IMPROVING BASIC HEALTH SYSTEMS IN KHATLON AND SUGHD PROVINCES

Country: Tajikistan || Duration: July 2009 – December 2010 || Donor: European Union || Budget: €530,787

ABOUT THE PROJECT

AFEW had identified a clear need to build the capacity of local health service providers to better educate and deliver services to vulnerable groups particularly at risk of HIV, tuberculosis and water-borne illnesses (such as hepatitis A and E, cholera and other diarrheal diseases). A combined response to all these conditions is vital, given that they are commonly found as co-infections in patients.

For this reason, in July 2009, AFEW launched a new project ‘Improving Basic Health Services in the Khatlon and Soghd Provinces of Tajikistan’, which is particularly focused on expanding and improving services for vulnerable groups. Project activities are aimed at vulnerable women (sex workers, women led-households and care-givers), people who inject drugs, people living with HIV and the general population.

The project had three main aims:

  • To train and educate service providers (social and medical services, employment agencies, local self-support groups, NGOs, youth and women’s committees) on the needs of vulnerable groups and health promotion;
  • To enhance the network of community-based social bureaus;
  • And, to develop the capacity of local healthcare agencies to provide medical, social and prevention services through a system of staff training and third-party grants.

Within 18 months, AFEW established mechanisms to: facilitate coordination between the governmental and non-governmental healthcare sectors; expand access to public health information and services for target groups; and promote better sanitation and hygiene to both vulnerable people and service providers.

CORE OBJECTIVES

Activities Defined By Needs and Requests from Stakeholders

A ‘Strategy and Approval Workshop’ was held at the outset to determine the needs of vulnerable groups, revise plans and discuss lessons learnt from previous projects. Furthermore, a needs assessment was conducted to better define which areas of knowledge and services need improvement in the project sites. Following on from this, a Project Steering Committee met on a regular basis to direct and review the project.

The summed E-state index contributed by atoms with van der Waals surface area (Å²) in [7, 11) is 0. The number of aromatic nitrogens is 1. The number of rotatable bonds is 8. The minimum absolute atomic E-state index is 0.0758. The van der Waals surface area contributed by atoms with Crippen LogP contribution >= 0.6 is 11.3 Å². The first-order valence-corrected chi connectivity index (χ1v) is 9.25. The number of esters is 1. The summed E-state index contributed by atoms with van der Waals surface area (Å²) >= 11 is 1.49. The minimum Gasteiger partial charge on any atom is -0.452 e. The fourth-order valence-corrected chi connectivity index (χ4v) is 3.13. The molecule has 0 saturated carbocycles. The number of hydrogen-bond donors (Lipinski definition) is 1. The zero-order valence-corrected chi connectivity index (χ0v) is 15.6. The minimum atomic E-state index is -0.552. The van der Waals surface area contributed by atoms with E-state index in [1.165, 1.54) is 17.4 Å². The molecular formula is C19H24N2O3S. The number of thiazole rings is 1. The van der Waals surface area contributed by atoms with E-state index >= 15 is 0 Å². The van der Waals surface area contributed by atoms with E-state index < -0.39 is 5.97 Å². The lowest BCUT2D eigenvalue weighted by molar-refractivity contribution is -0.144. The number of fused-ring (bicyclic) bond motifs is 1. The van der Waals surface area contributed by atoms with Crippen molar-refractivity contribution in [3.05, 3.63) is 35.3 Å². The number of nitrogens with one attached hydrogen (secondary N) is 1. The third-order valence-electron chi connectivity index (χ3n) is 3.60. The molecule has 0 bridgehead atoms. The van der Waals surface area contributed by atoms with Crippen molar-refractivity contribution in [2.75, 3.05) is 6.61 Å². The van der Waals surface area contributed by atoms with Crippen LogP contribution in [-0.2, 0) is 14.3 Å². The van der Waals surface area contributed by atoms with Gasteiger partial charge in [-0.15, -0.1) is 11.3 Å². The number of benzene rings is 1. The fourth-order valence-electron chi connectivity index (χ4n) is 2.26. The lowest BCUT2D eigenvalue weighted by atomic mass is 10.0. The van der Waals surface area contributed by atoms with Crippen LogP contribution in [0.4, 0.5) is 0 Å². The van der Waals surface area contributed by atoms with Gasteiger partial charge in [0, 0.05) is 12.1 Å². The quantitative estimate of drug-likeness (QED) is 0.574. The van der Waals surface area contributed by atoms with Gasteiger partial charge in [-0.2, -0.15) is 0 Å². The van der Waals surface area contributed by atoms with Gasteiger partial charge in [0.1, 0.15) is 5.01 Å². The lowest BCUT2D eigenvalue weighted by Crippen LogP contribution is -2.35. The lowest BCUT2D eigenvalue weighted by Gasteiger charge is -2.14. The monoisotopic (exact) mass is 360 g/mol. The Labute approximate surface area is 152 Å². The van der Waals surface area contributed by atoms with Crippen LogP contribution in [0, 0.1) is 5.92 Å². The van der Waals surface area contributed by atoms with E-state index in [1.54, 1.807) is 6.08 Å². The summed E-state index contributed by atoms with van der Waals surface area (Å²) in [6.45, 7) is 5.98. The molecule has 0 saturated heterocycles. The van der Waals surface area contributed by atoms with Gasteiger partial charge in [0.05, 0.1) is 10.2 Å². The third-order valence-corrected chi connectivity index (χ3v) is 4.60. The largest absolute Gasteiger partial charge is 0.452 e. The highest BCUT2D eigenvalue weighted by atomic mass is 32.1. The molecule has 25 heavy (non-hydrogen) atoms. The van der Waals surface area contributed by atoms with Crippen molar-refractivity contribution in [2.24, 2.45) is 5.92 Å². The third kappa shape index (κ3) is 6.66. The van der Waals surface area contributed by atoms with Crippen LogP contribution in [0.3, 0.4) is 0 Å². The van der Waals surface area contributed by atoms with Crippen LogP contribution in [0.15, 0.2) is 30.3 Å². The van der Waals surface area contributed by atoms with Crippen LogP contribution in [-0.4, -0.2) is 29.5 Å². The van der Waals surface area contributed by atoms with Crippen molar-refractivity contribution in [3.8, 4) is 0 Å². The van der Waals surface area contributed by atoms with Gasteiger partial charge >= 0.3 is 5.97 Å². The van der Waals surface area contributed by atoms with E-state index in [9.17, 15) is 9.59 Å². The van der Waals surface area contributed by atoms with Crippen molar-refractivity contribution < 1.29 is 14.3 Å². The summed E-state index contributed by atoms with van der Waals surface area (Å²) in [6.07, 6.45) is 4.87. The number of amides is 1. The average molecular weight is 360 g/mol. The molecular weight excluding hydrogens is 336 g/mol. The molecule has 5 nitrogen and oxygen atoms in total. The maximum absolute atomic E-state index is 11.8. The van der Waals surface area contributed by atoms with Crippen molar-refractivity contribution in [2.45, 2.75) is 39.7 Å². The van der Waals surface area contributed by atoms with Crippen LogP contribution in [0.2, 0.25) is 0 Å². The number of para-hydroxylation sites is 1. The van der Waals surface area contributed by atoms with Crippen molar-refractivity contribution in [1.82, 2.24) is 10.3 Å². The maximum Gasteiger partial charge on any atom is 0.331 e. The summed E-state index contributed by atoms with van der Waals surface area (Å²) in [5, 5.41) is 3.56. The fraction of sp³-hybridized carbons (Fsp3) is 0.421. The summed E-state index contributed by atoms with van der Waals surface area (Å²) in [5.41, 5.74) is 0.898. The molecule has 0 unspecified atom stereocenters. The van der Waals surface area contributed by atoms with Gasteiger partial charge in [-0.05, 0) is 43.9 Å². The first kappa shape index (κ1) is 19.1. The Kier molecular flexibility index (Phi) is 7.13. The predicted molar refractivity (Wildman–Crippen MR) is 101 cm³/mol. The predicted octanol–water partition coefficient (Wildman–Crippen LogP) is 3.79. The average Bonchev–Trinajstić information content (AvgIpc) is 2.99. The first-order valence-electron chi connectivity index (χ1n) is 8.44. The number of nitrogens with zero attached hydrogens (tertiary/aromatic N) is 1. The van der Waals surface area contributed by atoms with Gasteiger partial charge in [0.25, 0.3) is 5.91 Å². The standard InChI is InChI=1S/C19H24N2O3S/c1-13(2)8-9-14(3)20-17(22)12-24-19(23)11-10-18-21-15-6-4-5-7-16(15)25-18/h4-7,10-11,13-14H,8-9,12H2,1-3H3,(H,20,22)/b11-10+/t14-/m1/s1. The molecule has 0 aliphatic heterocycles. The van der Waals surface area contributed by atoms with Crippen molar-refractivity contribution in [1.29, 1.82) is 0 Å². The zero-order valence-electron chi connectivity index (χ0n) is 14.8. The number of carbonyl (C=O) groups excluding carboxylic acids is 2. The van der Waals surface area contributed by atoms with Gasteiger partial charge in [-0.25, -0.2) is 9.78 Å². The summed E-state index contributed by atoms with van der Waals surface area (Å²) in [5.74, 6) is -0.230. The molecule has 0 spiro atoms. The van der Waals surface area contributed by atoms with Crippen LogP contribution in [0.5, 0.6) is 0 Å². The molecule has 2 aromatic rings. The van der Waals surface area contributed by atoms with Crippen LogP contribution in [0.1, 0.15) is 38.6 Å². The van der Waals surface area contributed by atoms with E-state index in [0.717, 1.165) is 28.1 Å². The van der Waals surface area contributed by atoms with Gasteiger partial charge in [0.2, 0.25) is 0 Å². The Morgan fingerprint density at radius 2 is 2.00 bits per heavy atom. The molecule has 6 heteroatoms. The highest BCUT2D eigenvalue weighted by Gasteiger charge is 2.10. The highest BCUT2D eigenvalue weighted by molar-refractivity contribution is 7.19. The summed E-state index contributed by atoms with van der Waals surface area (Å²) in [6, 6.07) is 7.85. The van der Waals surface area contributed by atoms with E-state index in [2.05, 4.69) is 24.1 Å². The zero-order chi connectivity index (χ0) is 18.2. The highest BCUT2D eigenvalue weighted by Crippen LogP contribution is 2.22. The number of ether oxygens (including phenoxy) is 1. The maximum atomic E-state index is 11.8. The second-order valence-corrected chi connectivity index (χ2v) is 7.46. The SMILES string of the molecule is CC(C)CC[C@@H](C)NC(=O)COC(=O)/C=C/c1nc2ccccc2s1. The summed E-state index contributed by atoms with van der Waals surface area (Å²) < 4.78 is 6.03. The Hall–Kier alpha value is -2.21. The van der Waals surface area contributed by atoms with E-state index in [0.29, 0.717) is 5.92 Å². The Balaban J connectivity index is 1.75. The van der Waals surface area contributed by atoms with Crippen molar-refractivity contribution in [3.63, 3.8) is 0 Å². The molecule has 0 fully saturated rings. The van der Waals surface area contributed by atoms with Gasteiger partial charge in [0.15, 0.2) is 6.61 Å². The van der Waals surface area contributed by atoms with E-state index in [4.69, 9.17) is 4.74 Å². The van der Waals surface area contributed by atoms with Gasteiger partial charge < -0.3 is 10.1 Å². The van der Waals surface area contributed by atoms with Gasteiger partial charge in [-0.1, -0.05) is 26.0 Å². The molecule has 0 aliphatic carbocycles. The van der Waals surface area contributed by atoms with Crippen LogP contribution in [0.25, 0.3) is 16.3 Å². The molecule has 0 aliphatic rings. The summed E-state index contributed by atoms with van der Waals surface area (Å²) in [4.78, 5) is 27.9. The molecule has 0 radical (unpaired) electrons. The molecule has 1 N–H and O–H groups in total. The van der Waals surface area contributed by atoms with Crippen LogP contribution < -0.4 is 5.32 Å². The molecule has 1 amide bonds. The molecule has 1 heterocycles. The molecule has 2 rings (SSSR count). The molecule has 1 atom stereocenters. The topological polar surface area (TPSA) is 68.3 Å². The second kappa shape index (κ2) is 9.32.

Continuous Education and Training for Professionals

A series of training sessions were developed and delivered to local professionals who were points of contact for target groups. Themes will include basic sanitation, prevention education and delivery techniques for services aimed at people who inject drugs, sex workers and other vulnerable people.

In order to ensure better access to training and educational materials, both during and after the project, AFEW:

  • Equipped local healthcare and social service providers with technical and material support to expand and improve client management, prevention work and hygiene promotion;
  • Established a library on the site of a local partner organisation, where service providers and target groups can access informational, educational and promotional materials;
  • Set-up a new Training Resource Centre and extend two existing centres in each target region;
  • Conducted continuous monitoring of partner activities and provide consultation to project partners throughout the project cycle.

Equipping Vulnerable People with Knowledge

Vital to the long-term success of this initiative will be the delivery of information about healthcare and sanitation to vulnerable people in these regions. Equipping vulnerable people with the knowledge to make informed decisions about their own health is vital to improving the epidemiological situation. AFEW will conduct studies to determine the key areas of knowledge that are lacking or inadequate among vulnerable groups. On this basis, targeted information will be delivered to vulnerable groups and the general public on good hygiene and healthcare via: educational leaflets and publications; informational sessions and trainings; a mass media campaign.

RESULTS

By August 2010, the project has already achieved some solid results:

  • 14 tonnes of chlorine-based disinfectants and 145 protective costumes have been delivered to the State Sanitary and Epidemiological Service;
  • 11 governmental and non-governmental organisations have received mini-grants amounting to €80,000 in order to carry out sanitation and hygiene programmes;
  • More than 2,000 medical specialists, representatives of local councils and members of the general public have received training in the prevention of water-borne infections.

Within the project, in June 2010 AFEW launched a mass media campaign ‘Our Health is in Your Hands!’. The campaign was initiated in response to research that revealed a low level of awareness of sanitation and hygiene together with a lack of information on prevention of water-borne infections. Especially during the summer months, when flooding is common, the incidence of these infections begins to increase. Information has been disseminated through local media, billboards, poster campaigns and souvenirs